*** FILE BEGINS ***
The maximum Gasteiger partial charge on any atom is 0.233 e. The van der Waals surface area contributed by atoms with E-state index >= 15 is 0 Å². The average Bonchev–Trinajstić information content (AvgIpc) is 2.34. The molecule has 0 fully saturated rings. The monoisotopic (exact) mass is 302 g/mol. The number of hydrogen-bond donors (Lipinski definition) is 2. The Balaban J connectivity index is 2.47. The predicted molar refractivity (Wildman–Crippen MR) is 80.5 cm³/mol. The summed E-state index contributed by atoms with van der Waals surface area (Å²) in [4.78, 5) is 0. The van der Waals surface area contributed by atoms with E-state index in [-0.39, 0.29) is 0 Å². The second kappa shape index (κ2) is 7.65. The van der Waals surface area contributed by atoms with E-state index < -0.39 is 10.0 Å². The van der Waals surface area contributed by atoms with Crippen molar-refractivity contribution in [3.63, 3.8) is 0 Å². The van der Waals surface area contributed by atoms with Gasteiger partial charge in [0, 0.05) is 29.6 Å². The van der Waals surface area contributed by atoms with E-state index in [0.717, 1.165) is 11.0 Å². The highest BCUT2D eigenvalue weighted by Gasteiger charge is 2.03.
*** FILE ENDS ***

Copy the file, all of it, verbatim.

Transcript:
The maximum Gasteiger partial charge on any atom is 0.233 e. The van der Waals surface area contributed by atoms with E-state index >= 15 is 0 Å². The average Bonchev–Trinajstić information content (AvgIpc) is 2.34. The molecule has 0 fully saturated rings. The monoisotopic (exact) mass is 302 g/mol. The number of hydrogen-bond donors (Lipinski definition) is 2. The Balaban J connectivity index is 2.47. The predicted molar refractivity (Wildman–Crippen MR) is 80.5 cm³/mol. The summed E-state index contributed by atoms with van der Waals surface area (Å²) in [4.78, 5) is 0. The van der Waals surface area contributed by atoms with E-state index in [-0.39, 0.29) is 0 Å². The second kappa shape index (κ2) is 7.65. The van der Waals surface area contributed by atoms with E-state index < -0.39 is 10.0 Å². The van der Waals surface area contributed by atoms with Crippen molar-refractivity contribution in [3.63, 3.8) is 0 Å². The van der Waals surface area contributed by atoms with Gasteiger partial charge in [0, 0.05) is 29.6 Å². The van der Waals surface area contributed by atoms with E-state index in [0.717, 1.165) is 11.0 Å². The highest BCUT2D eigenvalue weighted by Gasteiger charge is 2.03.